Tuesday, January 3, 2012

Testing Fish for Doneness (Video)

If your fish comes out tough and dry, let me assure you that it's not your fault.  It's all those recipes that tell you to cook fish until it flakes and is opaque.  First of all, some fish don't flake.  Have you ever seen a flaking swordfish?  And if the fish is opaque all the way through when you check it, then I have bad news for you, my friends -- it's overcooked.  Here is how it's really done.


YouTube link: Testing Fish for Doneness

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8 comments:

Suzanne said...

Excellent video, Helen! The visuals really helped. Thank you. Does this advice apply for fish like catfish and tilapia or should they be cooked longer?

Helen said...

the timing applies to catfish and tilapia (and any other fin fish). They need to be opaque by the time you serve them, but should definitely have a translucent center when taken off the heat.

Anonymous said...

Question: what oven temperature should I could the salmon at??

Helen Rennie said...

You can cook it at any temperature from 250F to 500F. Depends on which effect you are trying to create. For the 8 minutes per inch +/- 2 min timing, use high temperature (425F).

Cheers,
-Helen

Diana said...

My favorite salmon recipe calls for a thick coating of a mixture of mayonnaise and coarse-grain mustard, so testing for flaking is difficult. I do have a reliable instant temperature probe, however, so is there an internal temperature I can test for instead of trying to flake the fish? Thanks! (great video, BTW, very helpful, esp. for those of us intimidated by fish cookery.)

Helen Rennie said...

Hi Diana,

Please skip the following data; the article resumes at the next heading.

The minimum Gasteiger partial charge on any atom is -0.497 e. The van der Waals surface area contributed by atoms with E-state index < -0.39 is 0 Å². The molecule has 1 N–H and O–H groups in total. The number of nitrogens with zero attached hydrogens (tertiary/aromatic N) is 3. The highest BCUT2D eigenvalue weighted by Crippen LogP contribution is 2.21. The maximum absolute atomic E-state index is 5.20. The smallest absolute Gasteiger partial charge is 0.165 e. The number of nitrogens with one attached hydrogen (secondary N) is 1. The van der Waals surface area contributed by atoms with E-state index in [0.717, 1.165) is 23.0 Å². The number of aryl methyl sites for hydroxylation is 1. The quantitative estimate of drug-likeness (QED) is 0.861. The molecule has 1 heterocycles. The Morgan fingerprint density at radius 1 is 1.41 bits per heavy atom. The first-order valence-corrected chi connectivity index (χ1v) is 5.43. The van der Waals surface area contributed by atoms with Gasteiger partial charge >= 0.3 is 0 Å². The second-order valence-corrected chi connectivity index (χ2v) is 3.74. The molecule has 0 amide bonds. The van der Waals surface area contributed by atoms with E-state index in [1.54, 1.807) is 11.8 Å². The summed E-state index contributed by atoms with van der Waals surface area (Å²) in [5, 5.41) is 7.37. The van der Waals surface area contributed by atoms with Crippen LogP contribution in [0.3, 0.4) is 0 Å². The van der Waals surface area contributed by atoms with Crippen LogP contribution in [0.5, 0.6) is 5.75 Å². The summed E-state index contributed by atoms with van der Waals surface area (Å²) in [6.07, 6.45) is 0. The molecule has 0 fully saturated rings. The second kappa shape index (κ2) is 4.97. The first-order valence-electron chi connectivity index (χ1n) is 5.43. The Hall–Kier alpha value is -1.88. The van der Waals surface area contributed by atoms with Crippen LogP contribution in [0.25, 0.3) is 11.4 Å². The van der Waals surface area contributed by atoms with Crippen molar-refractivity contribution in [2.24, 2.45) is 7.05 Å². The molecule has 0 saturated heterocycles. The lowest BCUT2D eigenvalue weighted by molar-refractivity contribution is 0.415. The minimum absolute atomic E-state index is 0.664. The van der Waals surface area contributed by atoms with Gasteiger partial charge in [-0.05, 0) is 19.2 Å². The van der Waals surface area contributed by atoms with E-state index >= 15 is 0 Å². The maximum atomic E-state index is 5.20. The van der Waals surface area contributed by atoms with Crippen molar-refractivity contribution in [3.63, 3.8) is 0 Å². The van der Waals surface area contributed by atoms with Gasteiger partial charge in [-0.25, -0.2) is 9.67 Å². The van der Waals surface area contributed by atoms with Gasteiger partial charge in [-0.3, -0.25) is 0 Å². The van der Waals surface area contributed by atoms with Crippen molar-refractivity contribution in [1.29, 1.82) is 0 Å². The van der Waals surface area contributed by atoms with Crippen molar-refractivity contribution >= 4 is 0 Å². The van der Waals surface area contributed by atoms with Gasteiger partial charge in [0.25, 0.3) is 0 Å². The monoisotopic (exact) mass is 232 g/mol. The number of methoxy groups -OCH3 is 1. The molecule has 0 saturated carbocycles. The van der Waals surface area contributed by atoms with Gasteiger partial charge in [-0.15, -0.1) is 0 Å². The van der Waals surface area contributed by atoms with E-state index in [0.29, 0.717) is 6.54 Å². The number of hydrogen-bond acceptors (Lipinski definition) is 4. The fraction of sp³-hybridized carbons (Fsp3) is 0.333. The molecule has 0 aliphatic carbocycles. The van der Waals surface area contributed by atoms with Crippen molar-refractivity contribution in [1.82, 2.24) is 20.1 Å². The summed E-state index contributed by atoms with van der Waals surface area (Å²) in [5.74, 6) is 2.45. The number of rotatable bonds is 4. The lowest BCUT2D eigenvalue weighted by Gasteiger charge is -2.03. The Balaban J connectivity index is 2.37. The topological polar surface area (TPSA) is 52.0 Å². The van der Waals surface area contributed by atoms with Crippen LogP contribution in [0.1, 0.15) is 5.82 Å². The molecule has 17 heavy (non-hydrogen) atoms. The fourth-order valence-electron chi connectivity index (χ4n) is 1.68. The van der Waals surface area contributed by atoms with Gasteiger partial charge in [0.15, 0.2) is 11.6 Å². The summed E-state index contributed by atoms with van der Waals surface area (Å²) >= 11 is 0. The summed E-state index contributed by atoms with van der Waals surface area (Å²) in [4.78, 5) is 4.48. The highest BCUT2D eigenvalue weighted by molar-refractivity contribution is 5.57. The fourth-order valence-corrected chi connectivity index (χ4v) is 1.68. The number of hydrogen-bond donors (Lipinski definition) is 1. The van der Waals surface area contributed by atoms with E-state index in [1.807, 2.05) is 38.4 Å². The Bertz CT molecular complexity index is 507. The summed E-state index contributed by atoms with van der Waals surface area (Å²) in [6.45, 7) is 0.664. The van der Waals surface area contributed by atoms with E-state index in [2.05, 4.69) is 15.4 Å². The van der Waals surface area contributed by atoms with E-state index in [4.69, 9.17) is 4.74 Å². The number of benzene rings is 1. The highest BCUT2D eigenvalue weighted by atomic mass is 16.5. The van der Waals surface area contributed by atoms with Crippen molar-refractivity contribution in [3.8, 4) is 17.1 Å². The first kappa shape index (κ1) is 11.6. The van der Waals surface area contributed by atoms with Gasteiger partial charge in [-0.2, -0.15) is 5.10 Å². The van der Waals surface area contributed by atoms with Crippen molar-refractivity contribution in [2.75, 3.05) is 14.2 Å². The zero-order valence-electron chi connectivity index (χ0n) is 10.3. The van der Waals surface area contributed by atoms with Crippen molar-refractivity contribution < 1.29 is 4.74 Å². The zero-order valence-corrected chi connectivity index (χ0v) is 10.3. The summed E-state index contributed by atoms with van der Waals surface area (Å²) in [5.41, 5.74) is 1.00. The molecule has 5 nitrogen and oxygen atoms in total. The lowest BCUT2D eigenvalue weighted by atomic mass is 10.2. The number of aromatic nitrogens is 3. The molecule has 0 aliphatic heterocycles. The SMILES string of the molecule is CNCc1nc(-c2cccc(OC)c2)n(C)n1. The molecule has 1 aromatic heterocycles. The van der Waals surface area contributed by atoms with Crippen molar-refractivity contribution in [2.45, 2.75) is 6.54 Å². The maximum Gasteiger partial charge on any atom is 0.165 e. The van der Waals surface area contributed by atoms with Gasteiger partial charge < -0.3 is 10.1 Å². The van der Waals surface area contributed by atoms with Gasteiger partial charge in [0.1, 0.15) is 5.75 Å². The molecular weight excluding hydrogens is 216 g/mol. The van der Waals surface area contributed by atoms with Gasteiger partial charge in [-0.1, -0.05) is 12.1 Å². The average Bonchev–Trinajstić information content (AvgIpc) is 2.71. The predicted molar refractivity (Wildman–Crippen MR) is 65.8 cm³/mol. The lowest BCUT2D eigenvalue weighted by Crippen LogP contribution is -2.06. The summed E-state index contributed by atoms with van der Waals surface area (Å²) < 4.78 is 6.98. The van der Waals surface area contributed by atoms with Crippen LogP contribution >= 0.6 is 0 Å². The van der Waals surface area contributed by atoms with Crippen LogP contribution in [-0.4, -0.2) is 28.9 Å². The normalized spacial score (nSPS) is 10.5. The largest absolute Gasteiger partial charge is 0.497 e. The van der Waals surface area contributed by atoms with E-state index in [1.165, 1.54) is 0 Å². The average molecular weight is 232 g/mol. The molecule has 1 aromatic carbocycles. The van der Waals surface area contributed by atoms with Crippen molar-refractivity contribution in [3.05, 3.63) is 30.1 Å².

A thermometer is definitely an option, but different fish are best at different temperatures. For salmon, I'd usually go with 115F final temp, which means pulling it out earlier. How much earlier depends on how thick it is and how high a temp you are cooking it at. Try taking it out at 110F and see what happens. Keep in mind that those are tasty, but not particularly safe temperatures, so using them for wild salmon would be dangerous because of parasites unless salmon was previously frozen. The most difficult part is sticking a thermometer into the correct place. You need a piece that's at least 1 inch thick for thermometer to be at all reliable and I suggest trying to approach the center for 3 different places. The lowest temp of those 3 is your reading.

Cheers,
-Helen

Diana said...

This salmon was previously frozen; I take it from your comment that freezing would eliminate the parasites?

I did bake it last night with the coating and an inch of white wine in the dish, aiming for 140, which I'd read somewhere else was the safe zone. I took it out before it got to that temp and it was perfect!

Thanks for demystifying this for me - I'd love to cook fish more, but just haven't felt confident about it.

Helen Rennie said...

Freezing would kill parasites, which would make them harmless even if you ate one. 140F is an arbitrary number that FDA gives out. It doesn't guarantee that the parasites would die, though most of them would at that temperature. As far as bacteria goes, it can only be on the outside of the fish. Bacteria dies instantly at 160F. Even if your center was still cold, as long as the outside is cooked to 160F which happens extremely quickly, bacteria is not an issue.

Glad you enjoyed your salmon.

Cheers,
-Helen